Authors: 
    Anthony V. Incognito; Philip J. Millar; W Glen Pyle;
    Publisher: American Physiological Society
    Project: NSERC

    Acute respiratory distress syndrome and subsequent respiratory failure remains the leading cause of death (>80%) in patients severely impacted by COVID-19. The lack of clinically effective therapies for COVID-19 calls for the consideration of novel adjunct therapeutic approaches. Though novel antiviral treatments and vaccination hold promise in control and prevention of early disease, it is noteworthy that in severe cases of COVID-19, addressing “run-away” inflammatory cascades are likely more relevant for improvement of clinical outcomes. Viral loads may decrease in severe, end-stage coronavirus cases, but a systemically damaging cytokine storm persists and mediates multiple organ injury. Remote ischemic conditioning (RIC) of the limbs has shown potential in recent years to protect the lungs and other organs against pathological conditions similar to that observed in COVID-19. We review the efficacy of RIC in protecting the lungs against acute injury and current points of consideration. The beneficial effects of RIC on lung injury along with other related cardiovascular complications are discussed, as are the limitations presented by sex and aging. This adjunct therapy is highly feasible, noninvasive, and proven to be safe in clinical conditions. If proven effective in clinical trials for acute respiratory distress syndrome and COVID-19, application in the clinical setting could be immediately implemented to improve outcomes.

  • Open Access English
    Authors: 
    Michael J. Joyner; Rickey E. Carter; Jonathon W. Senefeld; Stephen A. Klassen; John Mills; Patrick W. Johnson; Elitza S. Theel; Chad C. Wiggins; Katelyn A. Bruno; Allan M. Klompas; +30 more
    Publisher: Massachusetts Medical Society
    Country: Netherlands
    Project: NSERC

    Abstract Background Convalescent plasma has been widely used to treat coronavirus disease 2019 (Covid-19) under the presumption that such plasma contains potentially therapeutic antibodies to severe acute respiratory syndrome coronavirus 2 (SARS-CoV-2) that can be passively transferred to the plasma recipient. Whether convalescent plasma with high antibody levels rather than low antibody levels is associated with a lower risk of death is unknown. Methods In a retrospective study based on a U.S. national registry, we determined the anti–SARS-CoV-2 IgG antibody levels in convalescent plasma used to treat hospitalized adults with Covid-19. The primary outcome was death within 30 days after plasma transfusion. Patients who were enrolled through July 4, 2020, and for whom data on anti–SARS-CoV-2 antibody levels in plasma transfusions and on 30-day mortality were available were included in the analysis. Results Of the 3082 patients included in this analysis, death within 30 days after plasma transfusion occurred in 115 of 515 patients (22.3%) in the high-titer group, 549 of 2006 patients (27.4%) in the medium-titer group, and 166 of 561 patients (29.6%) in the low-titer group. The association of anti–SARS-CoV-2 antibody levels with the risk of death from Covid-19 was moderated by mechanical ventilation status. A lower risk of death within 30 days in the high-titer group than in the low-titer group was observed among patients who had not received mechanical ventilation before transfusion (relative risk, 0.66; 95% confidence interval [CI], 0.48 to 0.91), and no effect on the risk of death was observed among patients who had received mechanical ventilation (relative risk, 1.02; 95% CI, 0.78 to 1.32). Conclusions Among patients hospitalized with Covid-19 who were not receiving mechanical ventilation, transfusion of plasma with higher anti–SARS-CoV-2 IgG antibody levels was associated with a lower risk of death than transfusion of plasma with lower antibody levels. (Funded by the Department of Health and Human Services and others; ClinicalTrials.gov number, NCT04338360.)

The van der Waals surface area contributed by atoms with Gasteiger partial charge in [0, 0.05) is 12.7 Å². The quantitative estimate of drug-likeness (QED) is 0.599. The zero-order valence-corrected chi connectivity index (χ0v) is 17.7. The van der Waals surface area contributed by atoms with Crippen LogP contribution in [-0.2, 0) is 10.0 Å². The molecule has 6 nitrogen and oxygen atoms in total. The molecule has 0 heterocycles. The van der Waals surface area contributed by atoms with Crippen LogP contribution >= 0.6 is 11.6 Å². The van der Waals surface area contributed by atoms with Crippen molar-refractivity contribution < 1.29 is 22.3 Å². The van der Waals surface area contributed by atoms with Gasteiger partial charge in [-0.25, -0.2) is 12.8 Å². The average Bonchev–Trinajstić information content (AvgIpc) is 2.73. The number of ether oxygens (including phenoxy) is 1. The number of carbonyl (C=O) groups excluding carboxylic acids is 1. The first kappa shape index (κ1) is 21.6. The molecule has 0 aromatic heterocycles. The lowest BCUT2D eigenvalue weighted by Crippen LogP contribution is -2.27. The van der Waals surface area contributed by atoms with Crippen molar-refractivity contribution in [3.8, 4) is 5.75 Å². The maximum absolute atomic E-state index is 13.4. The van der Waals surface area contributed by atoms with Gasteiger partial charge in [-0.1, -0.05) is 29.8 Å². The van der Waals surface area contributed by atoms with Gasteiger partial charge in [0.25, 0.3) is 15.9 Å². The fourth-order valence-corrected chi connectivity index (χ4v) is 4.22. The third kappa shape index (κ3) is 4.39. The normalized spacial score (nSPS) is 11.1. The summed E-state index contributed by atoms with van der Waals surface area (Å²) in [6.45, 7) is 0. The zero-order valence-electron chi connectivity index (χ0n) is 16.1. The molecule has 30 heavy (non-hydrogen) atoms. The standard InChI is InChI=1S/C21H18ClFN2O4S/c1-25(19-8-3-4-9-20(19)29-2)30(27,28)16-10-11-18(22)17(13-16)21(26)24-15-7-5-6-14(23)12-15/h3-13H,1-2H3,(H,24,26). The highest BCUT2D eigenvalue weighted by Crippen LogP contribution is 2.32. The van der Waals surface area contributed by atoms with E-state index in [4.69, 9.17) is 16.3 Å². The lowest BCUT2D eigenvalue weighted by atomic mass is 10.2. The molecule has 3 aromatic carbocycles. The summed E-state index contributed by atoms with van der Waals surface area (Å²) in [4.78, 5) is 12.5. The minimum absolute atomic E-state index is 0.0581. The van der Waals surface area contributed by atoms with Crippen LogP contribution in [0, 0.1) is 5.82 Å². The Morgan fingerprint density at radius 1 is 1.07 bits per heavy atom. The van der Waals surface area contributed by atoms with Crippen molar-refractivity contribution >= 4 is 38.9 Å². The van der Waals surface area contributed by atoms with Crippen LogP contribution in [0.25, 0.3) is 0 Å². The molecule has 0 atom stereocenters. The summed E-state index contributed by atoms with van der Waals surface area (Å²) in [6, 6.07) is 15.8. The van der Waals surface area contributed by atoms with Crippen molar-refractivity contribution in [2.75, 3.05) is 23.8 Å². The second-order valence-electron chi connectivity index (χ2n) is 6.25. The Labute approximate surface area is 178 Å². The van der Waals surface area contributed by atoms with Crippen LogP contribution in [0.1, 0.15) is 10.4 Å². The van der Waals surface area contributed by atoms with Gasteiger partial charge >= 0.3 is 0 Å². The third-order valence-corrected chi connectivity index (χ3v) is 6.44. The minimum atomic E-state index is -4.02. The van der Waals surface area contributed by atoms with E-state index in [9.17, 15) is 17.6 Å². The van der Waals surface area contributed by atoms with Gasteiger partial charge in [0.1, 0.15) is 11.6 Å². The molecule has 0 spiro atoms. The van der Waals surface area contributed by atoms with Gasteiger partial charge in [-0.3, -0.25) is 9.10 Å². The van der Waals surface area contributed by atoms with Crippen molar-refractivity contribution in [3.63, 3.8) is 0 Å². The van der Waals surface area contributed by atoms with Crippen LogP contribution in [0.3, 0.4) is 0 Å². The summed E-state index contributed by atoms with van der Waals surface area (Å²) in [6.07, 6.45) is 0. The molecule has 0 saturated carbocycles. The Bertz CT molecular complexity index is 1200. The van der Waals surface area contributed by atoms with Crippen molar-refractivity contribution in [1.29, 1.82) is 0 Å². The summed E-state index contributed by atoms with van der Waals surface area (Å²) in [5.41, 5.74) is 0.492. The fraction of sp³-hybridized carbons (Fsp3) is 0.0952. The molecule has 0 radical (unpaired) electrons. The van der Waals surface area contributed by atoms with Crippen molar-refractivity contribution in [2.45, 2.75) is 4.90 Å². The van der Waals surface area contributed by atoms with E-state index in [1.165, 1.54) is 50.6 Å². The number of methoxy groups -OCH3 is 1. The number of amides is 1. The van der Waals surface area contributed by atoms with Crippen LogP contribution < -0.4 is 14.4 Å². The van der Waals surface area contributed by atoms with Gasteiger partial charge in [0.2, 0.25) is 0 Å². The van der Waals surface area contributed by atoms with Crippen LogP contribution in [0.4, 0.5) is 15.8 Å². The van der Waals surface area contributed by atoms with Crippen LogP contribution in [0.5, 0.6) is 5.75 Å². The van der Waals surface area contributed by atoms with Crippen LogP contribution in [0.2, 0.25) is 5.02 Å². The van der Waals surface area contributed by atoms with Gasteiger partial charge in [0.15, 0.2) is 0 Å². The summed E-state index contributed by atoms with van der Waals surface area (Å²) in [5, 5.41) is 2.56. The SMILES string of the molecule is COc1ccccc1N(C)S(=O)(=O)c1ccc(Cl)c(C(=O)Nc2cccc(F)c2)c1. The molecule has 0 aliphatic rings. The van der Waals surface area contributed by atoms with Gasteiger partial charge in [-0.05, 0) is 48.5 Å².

• Open Access
    Authors: 
    Edward M. Conway; Edward L.G. Pryzdial;
    Publisher: Wiley
    Project: NSERC , CIHR

    In December 2019, the world was introduced to a new betacoronavirus, referred to as severe acute respiratory syndrome coronavirus 2 (SARS-CoV-2) for its propensity to cause rapidly progressive lung damage, resulting in high death rates. As fast as the virus spread, it became evident that the novel coronavirus causes a multisystem disease (COVID-19) that may involve multiple organs and has a high risk of thrombosis associated with striking elevations in pro-inflammatory cytokines, D-dimer, and fibrinogen, but without disseminated intravascular coagulation. Postmortem studies have confirmed the high incidence of venous thromboembolism, but also notably revealed diffuse microvascular thrombi with endothelial swelling, consistent with a thrombotic microangiopathy, and inter-alveolar endothelial deposits of complement activation fragments. The clinicopathologic presentation of COVID-19 thus parallels that of other thrombotic diseases, such as atypical hemolytic uremic syndrome (aHUS), that are caused by dysregulation of the complement system. This raises the specter that many of the thrombotic complications arising from SARS-CoV-2 infections may be triggered and/or exacerbated by excess complement activation. This is of major potential clinical relevance, as currently available anti-complement therapies that are highly effective in protecting against thrombosis in aHUS, could be efficacious in COVID-19. In this review, we provide mounting evidence for complement participating in the pathophysiology underlying the thrombotic diathesis associated with pathogenic coronaviruses, including SARS-CoV-2. Based on current knowledge of complement, coagulation and the virus, we suggest lines of study to identify novel therapeutic targets and the rationale for clinical trials with currently available anti-complement agents for COVID-19.